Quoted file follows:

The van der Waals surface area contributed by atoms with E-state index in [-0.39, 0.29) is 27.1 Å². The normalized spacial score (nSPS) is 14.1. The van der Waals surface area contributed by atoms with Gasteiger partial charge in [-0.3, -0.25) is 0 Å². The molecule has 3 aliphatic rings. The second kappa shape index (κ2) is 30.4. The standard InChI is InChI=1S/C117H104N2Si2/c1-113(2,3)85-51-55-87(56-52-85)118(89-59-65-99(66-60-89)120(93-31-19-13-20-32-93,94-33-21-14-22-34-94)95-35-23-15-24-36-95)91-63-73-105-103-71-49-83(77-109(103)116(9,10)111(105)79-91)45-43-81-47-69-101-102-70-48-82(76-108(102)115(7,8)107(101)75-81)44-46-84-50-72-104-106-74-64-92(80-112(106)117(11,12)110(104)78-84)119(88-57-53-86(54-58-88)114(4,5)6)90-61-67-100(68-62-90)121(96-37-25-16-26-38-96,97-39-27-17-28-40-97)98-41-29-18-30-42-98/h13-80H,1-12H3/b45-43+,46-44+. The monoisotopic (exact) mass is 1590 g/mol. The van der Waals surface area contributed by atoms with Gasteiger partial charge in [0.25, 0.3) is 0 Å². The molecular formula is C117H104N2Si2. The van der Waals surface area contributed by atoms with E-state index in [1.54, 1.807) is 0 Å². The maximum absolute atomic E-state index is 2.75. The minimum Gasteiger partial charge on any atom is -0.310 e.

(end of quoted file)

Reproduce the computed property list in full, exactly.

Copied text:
The van der Waals surface area contributed by atoms with E-state index in [-0.39, 0.29) is 27.1 Å². The normalized spacial score (nSPS) is 14.1. The van der Waals surface area contributed by atoms with Gasteiger partial charge in [-0.3, -0.25) is 0 Å². The molecule has 3 aliphatic rings. The second kappa shape index (κ2) is 30.4. The standard InChI is InChI=1S/C117H104N2Si2/c1-113(2,3)85-51-55-87(56-52-85)118(89-59-65-99(66-60-89)120(93-31-19-13-20-32-93,94-33-21-14-22-34-94)95-35-23-15-24-36-95)91-63-73-105-103-71-49-83(77-109(103)116(9,10)111(105)79-91)45-43-81-47-69-101-102-70-48-82(76-108(102)115(7,8)107(101)75-81)44-46-84-50-72-104-106-74-64-92(80-112(106)117(11,12)110(104)78-84)119(88-57-53-86(54-58-88)114(4,5)6)90-61-67-100(68-62-90)121(96-37-25-16-26-38-96,97-39-27-17-28-40-97)98-41-29-18-30-42-98/h13-80H,1-12H3/b45-43+,46-44+. The monoisotopic (exact) mass is 1590 g/mol. The van der Waals surface area contributed by atoms with Gasteiger partial charge in [0.25, 0.3) is 0 Å². The molecular formula is C117H104N2Si2. The van der Waals surface area contributed by atoms with E-state index in [1.54, 1.807) is 0 Å². The maximum absolute atomic E-state index is 2.75. The minimum Gasteiger partial charge on any atom is -0.310 e.